To Joe's horror, she starts to talk. "Well, he ain't working enough," she says. "And he spends too much time around here."
Joe can tell she's getting on a roll, and no good can come of that. "C'mon, baby," he says, pleading. "You ain't never happy."
"You aren't gonna give up on him, are you?" Sweeney asks.
Rhonda cracks a smile and shakes her head.
"Nah," she says, "I ain't gonna give up on his sorry ass."
Joe casts a fishing line into the Little Miami River and sits down next to Rhonda, near the campfire. His face is illuminated in firelight.
"Man," he says, looking skyward, "look at all those stars."
Joe's friends made fun of him when he told them he was going fishing with his boss, Ron Ward. They told him he's a city boy and he should stay out of the country.
But Joe wanted to do something different, something that would get him and Rhonda out of the apartment for a while.
He's been pent up there for too long. Some days, he sits for hours in the dark, smoking and playing Grand Theft Auto on his PlayStation 2. Work has been slow, and his hours have been cut. He's got more time on his hands. More time to worry about money, about Rhonda quitting her job at Wendy's, about the shootings and robberies in their neighborhood.
He doesn't go out much. He's afraid he'll catch a stray bullet or get arrested simply by standing on the wrong corner at the wrong time. A guy with his kind of record has to be careful.
So when Ron suggested a fishing trip, Joe jumped at the chance.
He keeps staring heavenward. It's after midnight on a clear July evening, and he's never seen a sky so big or stars so bright.
Rhonda's line bobs suddenly. "I got one! I got one!"
She struggles with it for a moment, then asks Joe for help. He lets out some line, reels it in, lets out more line. Finally, he pulls in the biggest catfish he's ever seen.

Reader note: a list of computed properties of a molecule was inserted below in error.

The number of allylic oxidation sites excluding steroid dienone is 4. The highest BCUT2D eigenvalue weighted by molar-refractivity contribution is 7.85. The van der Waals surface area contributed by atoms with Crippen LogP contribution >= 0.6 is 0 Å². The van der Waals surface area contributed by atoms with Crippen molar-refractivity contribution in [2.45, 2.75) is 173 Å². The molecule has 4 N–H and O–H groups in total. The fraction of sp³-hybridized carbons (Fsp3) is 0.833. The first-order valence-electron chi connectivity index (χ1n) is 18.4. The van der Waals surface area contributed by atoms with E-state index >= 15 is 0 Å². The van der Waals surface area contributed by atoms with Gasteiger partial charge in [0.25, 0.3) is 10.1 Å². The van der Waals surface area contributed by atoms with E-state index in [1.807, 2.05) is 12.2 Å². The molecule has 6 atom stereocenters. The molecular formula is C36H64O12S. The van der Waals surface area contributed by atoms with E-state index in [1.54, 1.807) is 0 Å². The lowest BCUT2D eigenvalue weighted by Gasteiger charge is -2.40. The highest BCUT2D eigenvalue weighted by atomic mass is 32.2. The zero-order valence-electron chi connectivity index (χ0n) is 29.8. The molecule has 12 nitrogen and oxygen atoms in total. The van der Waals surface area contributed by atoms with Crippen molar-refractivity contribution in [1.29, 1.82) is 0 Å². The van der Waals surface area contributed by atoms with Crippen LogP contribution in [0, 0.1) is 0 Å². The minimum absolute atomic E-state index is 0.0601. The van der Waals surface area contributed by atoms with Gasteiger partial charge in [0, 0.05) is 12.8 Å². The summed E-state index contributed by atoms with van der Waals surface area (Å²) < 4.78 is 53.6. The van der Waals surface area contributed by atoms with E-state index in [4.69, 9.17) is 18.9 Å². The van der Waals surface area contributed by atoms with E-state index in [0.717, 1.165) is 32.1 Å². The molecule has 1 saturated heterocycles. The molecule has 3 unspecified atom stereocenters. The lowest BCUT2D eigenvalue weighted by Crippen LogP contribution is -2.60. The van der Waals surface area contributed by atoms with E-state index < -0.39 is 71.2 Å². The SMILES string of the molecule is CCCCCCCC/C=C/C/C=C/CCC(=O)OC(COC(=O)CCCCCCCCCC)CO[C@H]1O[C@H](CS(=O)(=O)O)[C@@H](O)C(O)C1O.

"Yeah!" he shouts. "I got this one!"
Ron helps him take the catfish off the hook. He grips it carefully and then releases it.
Joe watches as the fish crashes into the dark water and swims away.
Joe's drug counselor, Kathleen Grant, scribbles a few notes in his file. Joe is sitting across from her desk, close enough to tell she isn't happy.
It's July 23 and he's here for what he hopes is his last counseling session.
"You didn't get anything out of this," Grant tells him, looking up from her notes. He's completed the required program, but she's going to recommend he keep going to meetings.
Joe is furious. Parole is a grind, but he's been trying to follow the rules so he can be released from it by the end of the year. Finishing the drug program would move him closer to that goal.
"I ain't got no problem with drugs," Joe tells Grant. "Just because I caught a drug charge doesn't mean I got a drug problem."
Joe leans forward in his chair, trying to plead his case. "I attended 12 meetings," he says. "I did what I was supposed to do."
Grant is unconvinced. She says Joe almost never spoke up in group meetings. "I don't think," she says, more forcefully this time, "that you were getting anything out of it."